Office Charter

The Office of the Ombuds provides assistance in resolving problems and conflicts. It is an independent, impartial, informal and confidential resource for all faculty members on the Danforth Campus with appointments.

Established in September 2010 by Provost Edward S. Macias and fully authorized by Chancellor Mark S. Wrighton, the ombuds office first was recommended by the Advisory Committee on Women Faculty in January 2009. Whether staffed by faculty members serving part-time or by one or more full-time ombuds, the office operates in accordance with accepted professional standards.

Mission

The mission of the office is to provide a confidential place for faculty members to voice concerns, develop options and consider ways to solve problems. The ombuds also provides information to Washington University in St. Louis officials, including the Faculty Senate Council, on general trends and patterns of complaints to prevent such problems from escalating or recurring.

Through its mission, the office helps further the university’s strategic objectives within a culture that is ethical and civil and in which differences can be resolved and mutual understanding created through respectful dialogue and fair process.  In addition, the creation of the office furthers the university’s commitment to diversity by providing an outlet for concerns that might not be voiced in other settings and by facilitating the collection of general information about patterns of complaints.

The ombuds performs a variety of functions in carrying out the office’s duties and responsibilities, including:

  • Listening and providing a respectful, “safe” and independent place within the university for individuals (“visitors”) to discuss problems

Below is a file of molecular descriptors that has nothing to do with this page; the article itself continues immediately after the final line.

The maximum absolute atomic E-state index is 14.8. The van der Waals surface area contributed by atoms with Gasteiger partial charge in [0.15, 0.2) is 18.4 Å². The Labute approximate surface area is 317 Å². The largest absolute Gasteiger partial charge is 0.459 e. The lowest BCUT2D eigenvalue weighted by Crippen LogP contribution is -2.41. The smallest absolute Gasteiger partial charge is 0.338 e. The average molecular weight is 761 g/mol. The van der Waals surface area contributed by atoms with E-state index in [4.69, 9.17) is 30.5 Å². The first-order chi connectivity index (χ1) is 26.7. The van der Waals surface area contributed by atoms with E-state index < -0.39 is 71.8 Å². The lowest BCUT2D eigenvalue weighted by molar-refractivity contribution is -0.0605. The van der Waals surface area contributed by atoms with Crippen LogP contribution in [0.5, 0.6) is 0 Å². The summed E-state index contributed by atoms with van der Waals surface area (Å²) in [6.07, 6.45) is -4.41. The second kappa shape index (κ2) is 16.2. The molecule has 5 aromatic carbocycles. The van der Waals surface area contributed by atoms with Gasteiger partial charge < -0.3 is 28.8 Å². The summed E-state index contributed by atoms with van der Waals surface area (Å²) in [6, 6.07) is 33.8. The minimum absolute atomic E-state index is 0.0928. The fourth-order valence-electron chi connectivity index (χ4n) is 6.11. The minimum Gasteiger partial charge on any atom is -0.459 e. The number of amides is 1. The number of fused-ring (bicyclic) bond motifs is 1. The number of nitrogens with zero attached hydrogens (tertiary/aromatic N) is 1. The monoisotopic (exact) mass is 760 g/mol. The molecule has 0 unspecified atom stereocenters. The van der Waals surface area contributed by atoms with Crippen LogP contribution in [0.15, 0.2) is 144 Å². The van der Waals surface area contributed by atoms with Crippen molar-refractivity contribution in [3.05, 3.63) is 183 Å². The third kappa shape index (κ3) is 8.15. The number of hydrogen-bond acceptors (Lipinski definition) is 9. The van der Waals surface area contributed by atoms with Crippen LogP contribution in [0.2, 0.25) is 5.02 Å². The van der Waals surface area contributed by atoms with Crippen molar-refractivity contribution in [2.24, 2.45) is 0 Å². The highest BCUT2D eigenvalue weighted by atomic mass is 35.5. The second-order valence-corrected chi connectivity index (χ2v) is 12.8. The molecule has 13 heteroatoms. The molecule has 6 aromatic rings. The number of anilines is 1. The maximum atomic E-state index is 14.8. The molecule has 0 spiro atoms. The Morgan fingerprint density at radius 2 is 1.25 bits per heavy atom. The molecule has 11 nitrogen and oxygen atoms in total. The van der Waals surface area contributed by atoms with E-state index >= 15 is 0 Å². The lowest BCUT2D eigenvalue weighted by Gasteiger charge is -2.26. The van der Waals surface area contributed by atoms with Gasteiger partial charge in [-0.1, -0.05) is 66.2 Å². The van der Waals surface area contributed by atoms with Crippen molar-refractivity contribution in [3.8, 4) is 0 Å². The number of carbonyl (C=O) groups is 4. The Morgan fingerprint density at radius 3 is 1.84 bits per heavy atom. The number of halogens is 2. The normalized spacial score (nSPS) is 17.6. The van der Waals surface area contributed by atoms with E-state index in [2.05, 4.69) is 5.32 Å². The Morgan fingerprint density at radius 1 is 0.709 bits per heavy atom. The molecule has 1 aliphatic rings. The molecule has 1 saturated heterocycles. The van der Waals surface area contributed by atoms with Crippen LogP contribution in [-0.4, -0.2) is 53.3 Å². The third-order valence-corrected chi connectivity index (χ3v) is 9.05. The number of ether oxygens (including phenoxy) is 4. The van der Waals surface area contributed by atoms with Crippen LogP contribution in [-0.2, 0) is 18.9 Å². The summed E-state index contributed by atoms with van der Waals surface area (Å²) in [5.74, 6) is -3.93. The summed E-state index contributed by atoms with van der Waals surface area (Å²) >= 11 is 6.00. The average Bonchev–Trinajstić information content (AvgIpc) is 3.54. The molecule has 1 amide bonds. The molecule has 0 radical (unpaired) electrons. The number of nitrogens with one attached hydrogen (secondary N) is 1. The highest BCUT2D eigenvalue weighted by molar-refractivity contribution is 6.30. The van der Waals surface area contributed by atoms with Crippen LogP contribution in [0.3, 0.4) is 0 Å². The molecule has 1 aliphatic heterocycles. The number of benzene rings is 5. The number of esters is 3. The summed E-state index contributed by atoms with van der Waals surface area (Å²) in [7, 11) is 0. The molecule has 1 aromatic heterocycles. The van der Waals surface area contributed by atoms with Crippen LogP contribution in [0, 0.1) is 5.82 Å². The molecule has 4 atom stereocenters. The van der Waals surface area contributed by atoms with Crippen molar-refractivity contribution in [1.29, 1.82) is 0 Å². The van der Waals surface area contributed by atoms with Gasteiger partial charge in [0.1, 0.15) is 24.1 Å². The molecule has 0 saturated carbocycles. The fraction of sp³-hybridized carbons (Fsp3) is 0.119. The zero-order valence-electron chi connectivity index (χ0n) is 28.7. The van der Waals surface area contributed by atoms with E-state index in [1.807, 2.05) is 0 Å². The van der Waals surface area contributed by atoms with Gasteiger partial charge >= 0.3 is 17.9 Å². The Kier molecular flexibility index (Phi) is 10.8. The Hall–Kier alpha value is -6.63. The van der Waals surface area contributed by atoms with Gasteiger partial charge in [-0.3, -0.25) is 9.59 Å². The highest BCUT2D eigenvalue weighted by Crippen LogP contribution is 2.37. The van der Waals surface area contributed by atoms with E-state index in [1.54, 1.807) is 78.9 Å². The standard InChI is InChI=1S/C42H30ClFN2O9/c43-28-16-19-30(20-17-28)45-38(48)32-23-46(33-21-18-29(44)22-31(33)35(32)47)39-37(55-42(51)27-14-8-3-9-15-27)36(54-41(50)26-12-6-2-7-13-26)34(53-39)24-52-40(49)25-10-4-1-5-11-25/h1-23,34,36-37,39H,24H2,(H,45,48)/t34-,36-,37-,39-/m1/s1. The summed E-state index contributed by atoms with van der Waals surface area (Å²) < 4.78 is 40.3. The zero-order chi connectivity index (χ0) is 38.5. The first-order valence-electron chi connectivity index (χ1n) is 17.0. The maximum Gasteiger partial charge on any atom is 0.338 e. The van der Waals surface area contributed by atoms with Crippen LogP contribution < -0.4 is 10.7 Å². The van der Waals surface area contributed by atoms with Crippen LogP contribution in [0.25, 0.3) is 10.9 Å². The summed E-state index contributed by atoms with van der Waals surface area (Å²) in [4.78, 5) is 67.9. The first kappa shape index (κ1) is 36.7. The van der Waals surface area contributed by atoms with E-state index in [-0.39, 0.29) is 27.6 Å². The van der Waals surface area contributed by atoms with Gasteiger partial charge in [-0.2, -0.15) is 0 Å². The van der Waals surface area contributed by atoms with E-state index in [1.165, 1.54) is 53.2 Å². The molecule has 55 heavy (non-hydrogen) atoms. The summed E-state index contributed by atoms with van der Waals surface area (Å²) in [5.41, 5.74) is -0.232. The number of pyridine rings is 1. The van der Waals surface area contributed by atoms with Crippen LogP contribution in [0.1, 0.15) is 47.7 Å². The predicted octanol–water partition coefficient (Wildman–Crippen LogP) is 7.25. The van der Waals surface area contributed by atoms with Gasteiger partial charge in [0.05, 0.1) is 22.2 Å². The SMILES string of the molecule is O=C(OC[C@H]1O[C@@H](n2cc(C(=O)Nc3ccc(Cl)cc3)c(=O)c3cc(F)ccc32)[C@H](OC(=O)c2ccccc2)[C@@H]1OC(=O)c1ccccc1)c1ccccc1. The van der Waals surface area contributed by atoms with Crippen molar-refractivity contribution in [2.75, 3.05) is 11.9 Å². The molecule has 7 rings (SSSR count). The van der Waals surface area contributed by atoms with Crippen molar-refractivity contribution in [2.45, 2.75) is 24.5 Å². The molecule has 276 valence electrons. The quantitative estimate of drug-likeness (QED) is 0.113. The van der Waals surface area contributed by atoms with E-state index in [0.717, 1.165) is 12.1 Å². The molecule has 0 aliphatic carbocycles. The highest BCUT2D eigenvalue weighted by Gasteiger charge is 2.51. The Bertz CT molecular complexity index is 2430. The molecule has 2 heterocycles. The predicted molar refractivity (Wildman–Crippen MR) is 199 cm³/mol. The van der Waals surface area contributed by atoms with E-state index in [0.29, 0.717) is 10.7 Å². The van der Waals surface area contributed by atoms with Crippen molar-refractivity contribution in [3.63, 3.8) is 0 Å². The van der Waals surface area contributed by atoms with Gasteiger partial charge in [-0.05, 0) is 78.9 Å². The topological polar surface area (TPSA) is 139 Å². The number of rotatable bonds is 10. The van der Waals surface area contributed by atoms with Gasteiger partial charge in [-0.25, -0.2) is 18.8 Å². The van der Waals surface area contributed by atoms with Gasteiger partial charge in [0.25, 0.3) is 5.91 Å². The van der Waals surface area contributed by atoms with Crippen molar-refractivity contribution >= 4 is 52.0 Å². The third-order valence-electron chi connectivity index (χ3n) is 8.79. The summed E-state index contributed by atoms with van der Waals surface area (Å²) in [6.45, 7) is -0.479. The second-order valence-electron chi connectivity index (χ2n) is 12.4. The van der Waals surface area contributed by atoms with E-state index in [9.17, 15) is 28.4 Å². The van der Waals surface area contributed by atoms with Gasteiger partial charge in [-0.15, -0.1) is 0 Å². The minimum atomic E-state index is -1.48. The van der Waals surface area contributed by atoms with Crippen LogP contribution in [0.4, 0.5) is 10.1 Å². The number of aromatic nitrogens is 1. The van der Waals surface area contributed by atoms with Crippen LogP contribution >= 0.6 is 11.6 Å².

• Helping visitors to clarify concerns and develop options, explaining university policies and procedures, providing referrals to other offices
  • Coaching visitors on how to help themselves, looking into problems by gathering data and the perspectives of others, engaging in shuttle diplomacy
  • Conducting structured mediations or facilitating conversations
  • Exploring or pursuing other measures consistent with the mission of the office

After meeting with the ombuds, some visitors may give permission to take an action that would reveal their identity. Others, however, may request that the ombuds not disclose information or take any action that might risk having their identity revealed. Except in very limited circumstances presenting an imminent risk of serious harm, the ombuds will disclose identifiable information or concerns raised only with the permission of the visitor to the office.

The ombuds may take any number of steps towards responsibly addressing concerns raised; however, the office is empowered to provide informal assistance only. Formal actions are the purview of other officers.

Principles of Practice

In addition to being informed by the International Ombudsman Association Code of Ethics and Standards of Practice, the Office of the Ombuds at Washington University follows four fundamental principles:

1. Confidentiality

  • Strict confidentiality is essential to the ombuds function and helps create a safe place for visitors to voice concerns, evaluate issues and identify options.
  • The ombuds does not disclose the identity of visitors to the office or the content of conversations unless permission has been given to do so.
  • If a visitor has given permission to do so, the ombuds may disclose information to other offices or individuals whose help is necessary to explore or resolve a problem.
  • Even with the permission of the visitor, the ombuds will neither disclose documents nor testify, attend or participate in formal proceedings.